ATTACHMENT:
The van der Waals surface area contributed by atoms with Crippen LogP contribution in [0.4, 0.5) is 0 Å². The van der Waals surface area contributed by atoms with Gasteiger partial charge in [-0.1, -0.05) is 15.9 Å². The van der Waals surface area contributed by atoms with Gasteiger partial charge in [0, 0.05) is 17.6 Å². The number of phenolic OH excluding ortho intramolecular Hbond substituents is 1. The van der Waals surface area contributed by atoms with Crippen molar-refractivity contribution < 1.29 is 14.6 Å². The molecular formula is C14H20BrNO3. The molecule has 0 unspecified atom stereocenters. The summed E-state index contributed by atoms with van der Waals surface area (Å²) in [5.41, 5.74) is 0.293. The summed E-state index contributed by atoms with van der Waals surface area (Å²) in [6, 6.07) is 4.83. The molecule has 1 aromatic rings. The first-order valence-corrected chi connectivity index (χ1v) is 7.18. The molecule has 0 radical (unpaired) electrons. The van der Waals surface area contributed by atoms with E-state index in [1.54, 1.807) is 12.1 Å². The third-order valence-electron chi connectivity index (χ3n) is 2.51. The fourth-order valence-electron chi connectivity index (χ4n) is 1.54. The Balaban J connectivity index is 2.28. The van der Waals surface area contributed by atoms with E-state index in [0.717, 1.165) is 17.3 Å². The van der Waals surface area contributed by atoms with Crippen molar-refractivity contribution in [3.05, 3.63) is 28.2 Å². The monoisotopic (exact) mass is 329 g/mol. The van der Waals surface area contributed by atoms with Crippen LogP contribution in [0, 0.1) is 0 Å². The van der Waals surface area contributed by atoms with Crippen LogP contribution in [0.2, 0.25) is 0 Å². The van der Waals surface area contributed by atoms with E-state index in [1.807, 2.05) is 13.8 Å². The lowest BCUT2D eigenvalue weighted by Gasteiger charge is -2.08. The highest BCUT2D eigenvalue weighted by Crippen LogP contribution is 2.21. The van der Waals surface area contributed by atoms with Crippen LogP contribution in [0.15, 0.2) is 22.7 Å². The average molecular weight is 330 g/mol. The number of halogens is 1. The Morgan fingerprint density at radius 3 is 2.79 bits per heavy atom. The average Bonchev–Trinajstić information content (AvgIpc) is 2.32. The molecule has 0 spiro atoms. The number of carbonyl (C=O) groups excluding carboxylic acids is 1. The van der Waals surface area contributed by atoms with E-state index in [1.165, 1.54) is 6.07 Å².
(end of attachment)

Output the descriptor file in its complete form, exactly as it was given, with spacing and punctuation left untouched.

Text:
The van der Waals surface area contributed by atoms with Crippen LogP contribution in [0.4, 0.5) is 0 Å². The van der Waals surface area contributed by atoms with Gasteiger partial charge in [-0.1, -0.05) is 15.9 Å². The van der Waals surface area contributed by atoms with Gasteiger partial charge in [0, 0.05) is 17.6 Å². The number of phenolic OH excluding ortho intramolecular Hbond substituents is 1. The van der Waals surface area contributed by atoms with Crippen molar-refractivity contribution < 1.29 is 14.6 Å². The molecular formula is C14H20BrNO3. The molecule has 0 unspecified atom stereocenters. The summed E-state index contributed by atoms with van der Waals surface area (Å²) in [5.41, 5.74) is 0.293. The summed E-state index contributed by atoms with van der Waals surface area (Å²) in [6, 6.07) is 4.83. The molecule has 1 aromatic rings. The first-order valence-corrected chi connectivity index (χ1v) is 7.18. The molecule has 0 radical (unpaired) electrons. The van der Waals surface area contributed by atoms with E-state index in [1.54, 1.807) is 12.1 Å². The third-order valence-electron chi connectivity index (χ3n) is 2.51. The fourth-order valence-electron chi connectivity index (χ4n) is 1.54. The Balaban J connectivity index is 2.28. The van der Waals surface area contributed by atoms with E-state index in [0.717, 1.165) is 17.3 Å². The van der Waals surface area contributed by atoms with Crippen molar-refractivity contribution in [3.05, 3.63) is 28.2 Å². The monoisotopic (exact) mass is 329 g/mol. The van der Waals surface area contributed by atoms with Crippen LogP contribution in [0, 0.1) is 0 Å². The van der Waals surface area contributed by atoms with Crippen LogP contribution in [0.2, 0.25) is 0 Å². The van der Waals surface area contributed by atoms with E-state index in [1.807, 2.05) is 13.8 Å². The lowest BCUT2D eigenvalue weighted by Gasteiger charge is -2.08. The highest BCUT2D eigenvalue weighted by Crippen LogP contribution is 2.21. The van der Waals surface area contributed by atoms with Crippen LogP contribution in [0.15, 0.2) is 22.7 Å². The average molecular weight is 330 g/mol. The number of halogens is 1. The Morgan fingerprint density at radius 3 is 2.79 bits per heavy atom. The average Bonchev–Trinajstić information content (AvgIpc) is 2.32. The molecule has 0 spiro atoms. The number of carbonyl (C=O) groups excluding carboxylic acids is 1. The van der Waals surface area contributed by atoms with E-state index in [1.165, 1.54) is 6.07 Å².